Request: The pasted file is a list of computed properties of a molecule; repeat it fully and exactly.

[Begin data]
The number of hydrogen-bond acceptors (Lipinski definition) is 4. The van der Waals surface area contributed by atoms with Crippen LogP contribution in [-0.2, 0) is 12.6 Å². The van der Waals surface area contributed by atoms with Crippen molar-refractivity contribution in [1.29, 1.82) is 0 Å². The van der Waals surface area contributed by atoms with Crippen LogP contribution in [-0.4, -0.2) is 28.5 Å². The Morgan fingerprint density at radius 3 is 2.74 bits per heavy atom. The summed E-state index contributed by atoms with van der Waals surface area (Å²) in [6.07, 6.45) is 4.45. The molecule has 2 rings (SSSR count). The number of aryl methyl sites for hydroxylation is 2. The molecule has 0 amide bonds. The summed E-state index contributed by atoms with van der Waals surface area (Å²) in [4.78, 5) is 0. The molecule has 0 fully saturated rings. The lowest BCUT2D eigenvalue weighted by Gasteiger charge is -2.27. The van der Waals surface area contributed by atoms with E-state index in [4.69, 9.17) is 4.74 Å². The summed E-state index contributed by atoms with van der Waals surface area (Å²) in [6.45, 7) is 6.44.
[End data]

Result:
The number of hydrogen-bond acceptors (Lipinski definition) is 4. The van der Waals surface area contributed by atoms with Crippen LogP contribution in [-0.2, 0) is 12.6 Å². The van der Waals surface area contributed by atoms with Crippen molar-refractivity contribution in [1.29, 1.82) is 0 Å². The van der Waals surface area contributed by atoms with Crippen LogP contribution in [-0.4, -0.2) is 28.5 Å². The Morgan fingerprint density at radius 3 is 2.74 bits per heavy atom. The summed E-state index contributed by atoms with van der Waals surface area (Å²) in [6.07, 6.45) is 4.45. The molecule has 2 rings (SSSR count). The number of aryl methyl sites for hydroxylation is 2. The molecule has 0 amide bonds. The summed E-state index contributed by atoms with van der Waals surface area (Å²) in [4.78, 5) is 0. The molecule has 0 fully saturated rings. The lowest BCUT2D eigenvalue weighted by Gasteiger charge is -2.27. The van der Waals surface area contributed by atoms with E-state index in [4.69, 9.17) is 4.74 Å². The summed E-state index contributed by atoms with van der Waals surface area (Å²) in [6.45, 7) is 6.44.